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Growing a Culture of Community Health and Well-Being at Earthaven Ecovillage

Posted on December 7, 2009 by
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Author: Arjuna da Silva
Published in Communities Magazine Issue #145

While the country stresses out over what kind of health insurance policies will not drain the national coffers, most of us Americans seem determined to let others make up the rules for us. Knowing practically nothing about health care and not much more about our own bodies, we neglect the essential and perhaps most mysterious and wonderful relationship we’ve been given in this life—the care, feeding, and mending of our bodies. There is so much information available to us, both from the extraordinary abundance of cyberspace and from within our own experiences, yet we go on ignoring that wealth while accumulating humongous losses.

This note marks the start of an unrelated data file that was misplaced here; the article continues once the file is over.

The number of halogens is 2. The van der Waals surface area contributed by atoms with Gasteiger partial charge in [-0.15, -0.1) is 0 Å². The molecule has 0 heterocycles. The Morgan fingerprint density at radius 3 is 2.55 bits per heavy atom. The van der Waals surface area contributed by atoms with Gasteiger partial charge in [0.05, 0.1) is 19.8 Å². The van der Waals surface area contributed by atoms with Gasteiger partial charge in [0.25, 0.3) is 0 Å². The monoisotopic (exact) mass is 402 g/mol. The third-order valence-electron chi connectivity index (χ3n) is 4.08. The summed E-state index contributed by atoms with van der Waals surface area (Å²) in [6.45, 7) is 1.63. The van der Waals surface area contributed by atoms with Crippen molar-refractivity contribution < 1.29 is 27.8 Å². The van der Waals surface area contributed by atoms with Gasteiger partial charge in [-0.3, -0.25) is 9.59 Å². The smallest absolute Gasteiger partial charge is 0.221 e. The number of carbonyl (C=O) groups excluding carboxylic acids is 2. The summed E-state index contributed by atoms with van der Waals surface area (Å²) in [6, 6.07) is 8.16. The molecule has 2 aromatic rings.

Care for the Earth, Care for People

An intentional community turns out to be an ideal place to begin assuming responsibility for our own health care, as best we can, because of the diverse knowledge, skill, and availability of support. In the 15 years of Earthaven’s young life, our members’ general level of “self health care” has been very high. At times, emergency medicine for broken bones and other injuries, or allopathic remedies for chronic conditions, have had to take precedence over more idealized visions of on-site healing power. Still, for the most part, our members include health care as one of the major sustainablity issues on our long list. As a permaculture-style project, Earthaven adopted the permaculture principles “Care for Earth” and “Care for People” as high priorities.